I commented back on the blog I wrote for this Haiman section. Here's the link if you want to check it out:

http://blogs.setonhill.edu/JeanineONeal/2009/11/the_press_non-essential_for_ou.html

Jeanine O'Neal:

As expected, I commented again on that blog. You make some excellent points... you've almost convinced me.

http://blogs.setonhill.edu/JeanineONeal/2009/11/the_press_non-essential_for_ou.html

Angela Palumbo:

Good point, Matt. Trashy, made-up news can only last so long...or can it? How long has the National Enquirer been around? I couldn't find it on their site (http://www.nationalenquirer.com/) but I know they've been around since I can remember. I remember standing in line with my mother at the grocery store and reading that Elvis was spotted in a spa in California and that bat boy comes forward about his condition and things of that sort. Now obviously these stories aren't true but people still read them because they're still around today. But as less and less people purchase the print versions of newspapers, I bet the National Enquirer gets fazed out. Perez, on the other hand, is well known for his more new-aged blog and stays in the spotlight (somehow). But, in time he'll get old and the young audience won't want to read his stuff anymore.

As with anything in life, if you want to succeed, you need to work hard. The journalist who pays attention to the details and gives the audience the pertinent information better than the rest is the one who will (most likely) be the most popular.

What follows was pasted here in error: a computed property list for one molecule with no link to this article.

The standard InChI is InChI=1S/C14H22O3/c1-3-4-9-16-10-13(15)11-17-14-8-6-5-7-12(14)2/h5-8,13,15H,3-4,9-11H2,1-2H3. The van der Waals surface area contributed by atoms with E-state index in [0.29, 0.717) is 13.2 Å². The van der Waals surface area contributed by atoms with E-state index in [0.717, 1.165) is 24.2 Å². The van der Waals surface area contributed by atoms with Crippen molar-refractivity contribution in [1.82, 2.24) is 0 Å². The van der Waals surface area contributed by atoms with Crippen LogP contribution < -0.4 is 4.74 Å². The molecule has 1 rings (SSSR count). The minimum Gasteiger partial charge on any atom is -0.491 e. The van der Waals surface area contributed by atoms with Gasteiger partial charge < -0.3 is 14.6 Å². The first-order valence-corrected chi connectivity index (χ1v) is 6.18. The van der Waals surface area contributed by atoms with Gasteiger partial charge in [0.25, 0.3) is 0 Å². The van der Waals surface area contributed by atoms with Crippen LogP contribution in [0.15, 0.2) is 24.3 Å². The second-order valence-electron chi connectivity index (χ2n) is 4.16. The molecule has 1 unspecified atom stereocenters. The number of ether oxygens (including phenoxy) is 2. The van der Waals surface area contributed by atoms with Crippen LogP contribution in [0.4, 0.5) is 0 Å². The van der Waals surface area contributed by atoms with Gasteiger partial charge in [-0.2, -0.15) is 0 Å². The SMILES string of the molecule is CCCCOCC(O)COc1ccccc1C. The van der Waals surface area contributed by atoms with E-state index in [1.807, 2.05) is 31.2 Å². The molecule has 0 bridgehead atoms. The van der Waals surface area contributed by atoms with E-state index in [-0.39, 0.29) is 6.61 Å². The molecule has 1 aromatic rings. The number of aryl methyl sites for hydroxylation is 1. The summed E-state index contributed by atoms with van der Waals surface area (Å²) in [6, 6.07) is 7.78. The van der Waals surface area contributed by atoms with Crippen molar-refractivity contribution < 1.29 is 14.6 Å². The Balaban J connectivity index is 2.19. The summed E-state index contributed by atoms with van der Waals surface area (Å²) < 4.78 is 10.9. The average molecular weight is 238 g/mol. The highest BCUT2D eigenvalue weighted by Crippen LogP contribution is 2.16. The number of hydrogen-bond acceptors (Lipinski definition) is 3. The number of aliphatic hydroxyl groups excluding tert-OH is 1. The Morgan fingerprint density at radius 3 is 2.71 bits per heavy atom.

Josie Rush:

I think that papers like the Enquirer are different, because they're made with the intention of proclaiming outrageous things. Their target audience is not the general public; it's a refined version of the public: those people who would be interested in aliens at the White House, etc. Really, Matt, I think you're right when you say that the public is the force that creates laws for the press. Aja talks about this in her blog, as well. If the public would reward good journalism and ignore the bad, then I think the press would improve dramatically. Sometimes I think the public does do this, but it's not often enough. It's too much complaining, as Jeanine rightly says on her blog. It gets old, especially when the people complaining are the ones who have the power to stop the poor journalism.

Matt Henderson:

The National Enquirer is definitely less personality-driven than Perez Hilton's blog; I think Perez Hilton's gossip column will die out in time because he'll get older along with his audience, who will mature and not care about the same things they cared about when they were younger. The National Enquirer isn't centered on one person posting outrageous things about other people, so I don't see it dying out in the same way that Hilton's blog will. I actually don't see much of a problem with publications like the National Enquirer because as you said, Josie, it intentionally publishes outrageous stories. I don't think many people actually believe what they read in that paper; I think it must have a cult following because it is so wacky. People don't really read the Enquirer for the truth. However, I think it's essential that people demand the truth from certain publications; if you don't hold some newspapers accountable, how can you tell fact from fiction?